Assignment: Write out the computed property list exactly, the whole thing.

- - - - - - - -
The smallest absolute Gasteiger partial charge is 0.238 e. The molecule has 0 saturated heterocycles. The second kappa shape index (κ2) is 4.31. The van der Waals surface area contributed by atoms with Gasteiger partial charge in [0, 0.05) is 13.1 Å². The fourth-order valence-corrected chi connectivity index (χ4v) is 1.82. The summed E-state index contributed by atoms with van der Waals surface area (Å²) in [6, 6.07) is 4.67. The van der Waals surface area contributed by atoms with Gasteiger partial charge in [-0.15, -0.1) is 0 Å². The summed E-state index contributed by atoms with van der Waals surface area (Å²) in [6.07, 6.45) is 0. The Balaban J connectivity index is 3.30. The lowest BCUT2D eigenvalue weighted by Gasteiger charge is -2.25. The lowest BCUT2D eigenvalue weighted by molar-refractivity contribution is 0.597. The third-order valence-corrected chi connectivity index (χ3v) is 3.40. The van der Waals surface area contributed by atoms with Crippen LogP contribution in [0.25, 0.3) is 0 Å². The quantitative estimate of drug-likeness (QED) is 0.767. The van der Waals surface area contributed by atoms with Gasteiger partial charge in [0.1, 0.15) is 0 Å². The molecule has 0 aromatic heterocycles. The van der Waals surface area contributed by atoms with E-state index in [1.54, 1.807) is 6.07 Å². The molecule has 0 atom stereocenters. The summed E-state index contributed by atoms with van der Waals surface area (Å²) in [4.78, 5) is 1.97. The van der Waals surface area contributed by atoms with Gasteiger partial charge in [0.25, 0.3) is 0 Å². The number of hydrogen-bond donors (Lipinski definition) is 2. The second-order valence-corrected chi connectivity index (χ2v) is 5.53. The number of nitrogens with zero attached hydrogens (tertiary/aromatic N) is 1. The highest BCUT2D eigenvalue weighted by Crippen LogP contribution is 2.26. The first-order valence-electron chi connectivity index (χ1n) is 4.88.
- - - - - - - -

The smallest absolute Gasteiger partial charge is 0.238 e. The molecule has 0 saturated heterocycles. The second kappa shape index (κ2) is 4.31. The van der Waals surface area contributed by atoms with Gasteiger partial charge in [0, 0.05) is 13.1 Å². The fourth-order valence-corrected chi connectivity index (χ4v) is 1.82. The summed E-state index contributed by atoms with van der Waals surface area (Å²) in [6, 6.07) is 4.67. The van der Waals surface area contributed by atoms with Gasteiger partial charge in [-0.15, -0.1) is 0 Å². The summed E-state index contributed by atoms with van der Waals surface area (Å²) in [6.07, 6.45) is 0. The Balaban J connectivity index is 3.30. The lowest BCUT2D eigenvalue weighted by Gasteiger charge is -2.25. The lowest BCUT2D eigenvalue weighted by molar-refractivity contribution is 0.597. The third-order valence-corrected chi connectivity index (χ3v) is 3.40. The van der Waals surface area contributed by atoms with Crippen LogP contribution in [0.25, 0.3) is 0 Å². The quantitative estimate of drug-likeness (QED) is 0.767. The van der Waals surface area contributed by atoms with Gasteiger partial charge in [0.1, 0.15) is 0 Å². The molecule has 0 aromatic heterocycles. The van der Waals surface area contributed by atoms with E-state index in [1.54, 1.807) is 6.07 Å². The molecule has 0 atom stereocenters. The summed E-state index contributed by atoms with van der Waals surface area (Å²) in [4.78, 5) is 1.97. The van der Waals surface area contributed by atoms with Gasteiger partial charge in [0.25, 0.3) is 0 Å². The number of hydrogen-bond donors (Lipinski definition) is 2. The second-order valence-corrected chi connectivity index (χ2v) is 5.53. The number of nitrogens with zero attached hydrogens (tertiary/aromatic N) is 1. The highest BCUT2D eigenvalue weighted by Crippen LogP contribution is 2.26. The first-order valence-electron chi connectivity index (χ1n) is 4.88.